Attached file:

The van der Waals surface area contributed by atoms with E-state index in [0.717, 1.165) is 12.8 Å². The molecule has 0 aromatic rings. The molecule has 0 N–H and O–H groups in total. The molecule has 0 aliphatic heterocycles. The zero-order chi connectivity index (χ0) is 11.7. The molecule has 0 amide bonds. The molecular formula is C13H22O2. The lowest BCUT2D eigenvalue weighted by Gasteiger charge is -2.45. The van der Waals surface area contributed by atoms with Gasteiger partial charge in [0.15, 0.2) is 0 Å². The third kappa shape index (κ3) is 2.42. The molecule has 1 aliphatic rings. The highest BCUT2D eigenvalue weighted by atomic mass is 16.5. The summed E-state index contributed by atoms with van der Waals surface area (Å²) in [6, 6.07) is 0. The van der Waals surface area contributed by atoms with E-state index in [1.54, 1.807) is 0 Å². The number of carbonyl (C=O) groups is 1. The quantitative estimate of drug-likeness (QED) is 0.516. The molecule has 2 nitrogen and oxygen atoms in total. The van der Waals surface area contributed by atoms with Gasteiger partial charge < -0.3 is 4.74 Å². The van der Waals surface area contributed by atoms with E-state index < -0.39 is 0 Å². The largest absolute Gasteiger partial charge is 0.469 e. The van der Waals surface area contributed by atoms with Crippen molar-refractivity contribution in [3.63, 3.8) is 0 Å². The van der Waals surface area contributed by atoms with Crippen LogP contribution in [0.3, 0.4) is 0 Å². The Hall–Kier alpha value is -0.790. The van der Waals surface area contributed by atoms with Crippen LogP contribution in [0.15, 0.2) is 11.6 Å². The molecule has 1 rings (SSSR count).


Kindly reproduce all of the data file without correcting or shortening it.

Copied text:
The van der Waals surface area contributed by atoms with E-state index in [0.717, 1.165) is 12.8 Å². The molecule has 0 aromatic rings. The molecule has 0 N–H and O–H groups in total. The molecule has 0 aliphatic heterocycles. The zero-order chi connectivity index (χ0) is 11.7. The molecule has 0 amide bonds. The molecular formula is C13H22O2. The lowest BCUT2D eigenvalue weighted by Gasteiger charge is -2.45. The van der Waals surface area contributed by atoms with Gasteiger partial charge in [0.15, 0.2) is 0 Å². The third kappa shape index (κ3) is 2.42. The molecule has 1 aliphatic rings. The highest BCUT2D eigenvalue weighted by atomic mass is 16.5. The summed E-state index contributed by atoms with van der Waals surface area (Å²) in [6, 6.07) is 0. The van der Waals surface area contributed by atoms with E-state index in [1.54, 1.807) is 0 Å². The number of carbonyl (C=O) groups is 1. The quantitative estimate of drug-likeness (QED) is 0.516. The molecule has 2 nitrogen and oxygen atoms in total. The van der Waals surface area contributed by atoms with Gasteiger partial charge < -0.3 is 4.74 Å². The van der Waals surface area contributed by atoms with E-state index < -0.39 is 0 Å². The largest absolute Gasteiger partial charge is 0.469 e. The van der Waals surface area contributed by atoms with Crippen molar-refractivity contribution in [3.63, 3.8) is 0 Å². The van der Waals surface area contributed by atoms with Crippen LogP contribution in [0.3, 0.4) is 0 Å². The Hall–Kier alpha value is -0.790. The van der Waals surface area contributed by atoms with Crippen LogP contribution in [0.15, 0.2) is 11.6 Å². The molecule has 1 rings (SSSR count).